Jesus replied, “Now the time has come for the Son of Man to enter into his glory. I tell you the truth, unless a kernel of wheat is planted in the soil and dies, it remains alone. But its death will produce many new kernels—a plentiful harvest of new lives. Those who love their life in this world will lose it. Those who care nothing for their life in this world will keep it for eternity. Anyone who wants to be my disciple must follow me, because my servants must be where I am. And the Father will honor anyone who serves me.
“Now my soul is deeply troubled. Should I pray, ‘Father, save me from this hour’? But this is the very reason I came! Father, bring glory to your name.”
Then a voice spoke from heaven, saying, “I have already brought glory to my name, and I will do so again.”
This passage is a beautiful picture of the necessary sacrifice of Jesus. Unless a kernel of wheat is buried in the ground, it will not become a blade of wheat producing many more seeds. Jesus knew his crucifixion lay ahead and, because he was human, he dreaded it. He knew he would have to take the sins of the world on himself, and that this would separate him from his Father. He wanted to be delivered from this horrible death, but he knew that God sent him into the world to die for our sins, in our place. Jesus said no to his human desires in order to obey his Father and glorify him.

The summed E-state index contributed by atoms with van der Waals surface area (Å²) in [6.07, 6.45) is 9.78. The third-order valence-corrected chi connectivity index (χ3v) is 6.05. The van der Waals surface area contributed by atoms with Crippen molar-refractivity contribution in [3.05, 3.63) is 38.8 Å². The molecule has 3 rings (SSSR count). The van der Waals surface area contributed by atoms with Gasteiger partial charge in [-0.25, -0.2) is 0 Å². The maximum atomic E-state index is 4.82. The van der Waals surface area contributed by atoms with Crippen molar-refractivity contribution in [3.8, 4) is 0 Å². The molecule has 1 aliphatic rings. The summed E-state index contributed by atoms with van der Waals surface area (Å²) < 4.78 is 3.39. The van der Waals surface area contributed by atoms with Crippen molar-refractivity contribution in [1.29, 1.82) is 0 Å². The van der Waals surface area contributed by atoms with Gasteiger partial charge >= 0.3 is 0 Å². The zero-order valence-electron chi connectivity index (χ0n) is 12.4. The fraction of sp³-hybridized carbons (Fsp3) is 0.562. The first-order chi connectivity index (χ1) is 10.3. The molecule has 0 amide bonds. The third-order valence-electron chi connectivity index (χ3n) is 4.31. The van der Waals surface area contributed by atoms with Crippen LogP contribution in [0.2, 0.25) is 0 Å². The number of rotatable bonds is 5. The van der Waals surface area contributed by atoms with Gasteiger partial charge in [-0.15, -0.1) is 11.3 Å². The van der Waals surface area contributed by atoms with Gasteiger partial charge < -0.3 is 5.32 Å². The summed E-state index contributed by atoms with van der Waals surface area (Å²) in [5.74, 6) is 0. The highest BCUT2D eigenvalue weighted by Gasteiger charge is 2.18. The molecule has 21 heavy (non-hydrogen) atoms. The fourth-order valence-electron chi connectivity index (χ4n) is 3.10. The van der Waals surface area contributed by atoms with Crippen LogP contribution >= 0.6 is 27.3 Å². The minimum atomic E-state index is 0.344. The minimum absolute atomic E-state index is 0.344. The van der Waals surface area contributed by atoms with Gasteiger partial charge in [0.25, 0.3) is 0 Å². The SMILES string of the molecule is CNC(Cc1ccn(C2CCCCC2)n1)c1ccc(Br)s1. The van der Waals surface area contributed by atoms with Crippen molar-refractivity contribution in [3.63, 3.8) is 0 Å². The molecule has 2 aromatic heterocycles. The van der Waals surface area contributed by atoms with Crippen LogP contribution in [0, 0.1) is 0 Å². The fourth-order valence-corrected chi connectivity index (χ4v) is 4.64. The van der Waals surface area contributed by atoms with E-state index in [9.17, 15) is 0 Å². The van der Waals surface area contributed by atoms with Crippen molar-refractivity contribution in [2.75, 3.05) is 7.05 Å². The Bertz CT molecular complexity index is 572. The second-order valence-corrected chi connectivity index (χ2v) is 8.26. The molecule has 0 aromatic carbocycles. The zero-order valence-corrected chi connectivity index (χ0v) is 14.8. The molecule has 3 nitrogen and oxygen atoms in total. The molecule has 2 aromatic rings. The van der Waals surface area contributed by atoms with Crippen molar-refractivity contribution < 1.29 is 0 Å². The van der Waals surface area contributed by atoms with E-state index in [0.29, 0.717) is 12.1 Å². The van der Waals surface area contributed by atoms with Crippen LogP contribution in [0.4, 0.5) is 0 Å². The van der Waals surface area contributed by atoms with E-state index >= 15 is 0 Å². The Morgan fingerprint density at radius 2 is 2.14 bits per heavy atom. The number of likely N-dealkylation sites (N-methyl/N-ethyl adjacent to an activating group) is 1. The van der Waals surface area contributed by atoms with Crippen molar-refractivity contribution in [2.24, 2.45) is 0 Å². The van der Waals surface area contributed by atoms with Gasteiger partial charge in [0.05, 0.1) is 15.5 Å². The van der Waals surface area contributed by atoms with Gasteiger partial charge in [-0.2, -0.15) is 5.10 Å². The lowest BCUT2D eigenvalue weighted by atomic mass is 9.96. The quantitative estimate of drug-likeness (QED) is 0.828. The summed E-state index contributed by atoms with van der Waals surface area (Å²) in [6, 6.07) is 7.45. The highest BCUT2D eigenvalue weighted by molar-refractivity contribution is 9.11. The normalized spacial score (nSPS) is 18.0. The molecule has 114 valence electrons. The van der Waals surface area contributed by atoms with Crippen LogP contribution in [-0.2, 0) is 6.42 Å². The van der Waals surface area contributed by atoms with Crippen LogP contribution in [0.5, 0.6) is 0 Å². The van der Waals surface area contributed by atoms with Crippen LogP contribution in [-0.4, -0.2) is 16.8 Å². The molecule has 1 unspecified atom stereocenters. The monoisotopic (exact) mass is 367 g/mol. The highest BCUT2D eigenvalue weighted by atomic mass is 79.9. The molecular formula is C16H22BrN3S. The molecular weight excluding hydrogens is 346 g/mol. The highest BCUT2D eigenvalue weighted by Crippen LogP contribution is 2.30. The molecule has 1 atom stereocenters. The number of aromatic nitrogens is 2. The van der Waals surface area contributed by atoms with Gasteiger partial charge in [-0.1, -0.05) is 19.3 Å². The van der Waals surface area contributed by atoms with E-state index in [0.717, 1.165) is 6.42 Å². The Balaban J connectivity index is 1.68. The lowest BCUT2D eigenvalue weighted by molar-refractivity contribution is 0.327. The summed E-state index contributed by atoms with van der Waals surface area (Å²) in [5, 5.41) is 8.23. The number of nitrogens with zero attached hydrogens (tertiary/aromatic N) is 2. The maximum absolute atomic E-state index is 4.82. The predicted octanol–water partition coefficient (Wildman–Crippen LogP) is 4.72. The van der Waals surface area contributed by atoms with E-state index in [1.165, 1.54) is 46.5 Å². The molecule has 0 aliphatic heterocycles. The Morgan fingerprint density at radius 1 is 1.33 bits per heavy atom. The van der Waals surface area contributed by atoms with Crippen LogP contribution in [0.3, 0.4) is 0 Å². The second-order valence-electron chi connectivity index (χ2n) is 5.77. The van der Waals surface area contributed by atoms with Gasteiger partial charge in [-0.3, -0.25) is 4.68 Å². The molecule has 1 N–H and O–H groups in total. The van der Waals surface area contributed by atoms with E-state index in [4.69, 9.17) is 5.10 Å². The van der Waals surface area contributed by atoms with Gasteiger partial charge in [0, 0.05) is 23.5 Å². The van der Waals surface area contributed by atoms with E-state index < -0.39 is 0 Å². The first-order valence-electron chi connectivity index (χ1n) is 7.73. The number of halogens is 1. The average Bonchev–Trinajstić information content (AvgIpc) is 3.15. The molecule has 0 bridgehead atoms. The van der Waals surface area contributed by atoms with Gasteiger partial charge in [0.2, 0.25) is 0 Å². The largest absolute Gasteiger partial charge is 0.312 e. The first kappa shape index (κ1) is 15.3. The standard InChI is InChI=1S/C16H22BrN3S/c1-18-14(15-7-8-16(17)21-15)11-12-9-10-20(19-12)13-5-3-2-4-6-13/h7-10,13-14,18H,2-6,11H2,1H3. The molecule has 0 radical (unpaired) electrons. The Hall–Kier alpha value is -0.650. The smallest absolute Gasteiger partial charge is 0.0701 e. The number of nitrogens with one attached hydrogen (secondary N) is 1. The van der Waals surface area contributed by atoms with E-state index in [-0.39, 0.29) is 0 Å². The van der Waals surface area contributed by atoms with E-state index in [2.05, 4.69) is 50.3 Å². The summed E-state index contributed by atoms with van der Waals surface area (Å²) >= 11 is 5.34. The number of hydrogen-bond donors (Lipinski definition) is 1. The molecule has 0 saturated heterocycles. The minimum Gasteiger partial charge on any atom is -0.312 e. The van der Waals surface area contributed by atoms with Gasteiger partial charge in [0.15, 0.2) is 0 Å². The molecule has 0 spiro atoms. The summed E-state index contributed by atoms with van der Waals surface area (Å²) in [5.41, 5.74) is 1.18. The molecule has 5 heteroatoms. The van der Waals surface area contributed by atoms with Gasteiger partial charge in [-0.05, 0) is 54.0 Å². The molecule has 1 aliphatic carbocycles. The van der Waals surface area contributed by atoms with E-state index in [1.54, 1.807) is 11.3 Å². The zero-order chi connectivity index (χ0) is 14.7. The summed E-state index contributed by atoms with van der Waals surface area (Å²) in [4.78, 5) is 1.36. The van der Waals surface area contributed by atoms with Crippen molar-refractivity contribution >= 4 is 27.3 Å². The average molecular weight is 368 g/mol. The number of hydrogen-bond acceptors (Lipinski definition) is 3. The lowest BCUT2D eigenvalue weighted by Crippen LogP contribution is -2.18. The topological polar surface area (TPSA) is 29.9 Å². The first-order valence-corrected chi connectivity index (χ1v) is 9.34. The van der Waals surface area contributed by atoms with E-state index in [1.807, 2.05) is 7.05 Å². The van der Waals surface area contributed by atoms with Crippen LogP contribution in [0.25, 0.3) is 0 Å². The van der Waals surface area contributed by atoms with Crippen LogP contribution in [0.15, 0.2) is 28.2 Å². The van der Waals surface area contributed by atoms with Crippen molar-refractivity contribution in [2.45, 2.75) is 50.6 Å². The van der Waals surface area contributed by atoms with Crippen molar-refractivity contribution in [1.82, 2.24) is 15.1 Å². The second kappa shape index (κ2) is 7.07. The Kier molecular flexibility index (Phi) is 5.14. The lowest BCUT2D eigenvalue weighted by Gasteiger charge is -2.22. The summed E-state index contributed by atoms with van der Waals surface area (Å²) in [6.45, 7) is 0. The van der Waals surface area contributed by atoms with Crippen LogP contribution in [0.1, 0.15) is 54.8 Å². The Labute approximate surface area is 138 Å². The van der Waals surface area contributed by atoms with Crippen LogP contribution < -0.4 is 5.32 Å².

Jesus had to die to pay the penalty for our sin, but also to show his power over death. His resurrection proves he has eternal life. Because Jesus is God, Jesus can give this same eternal life to all who believe in him.
Jesus died, once for all (1 Peter 3:18). In honor of his sacrifice, the apostle Paul writes, “I plead with you to give your bodies to God because of all he has done for you. Let them be a living and holy sacrifice—the kind he will find acceptable. This is truly the way to worship him” (Romans 12:1). How do you show that you’re a living sacrifice? What would you say to someone who questions the appeal of this type of lifestyle?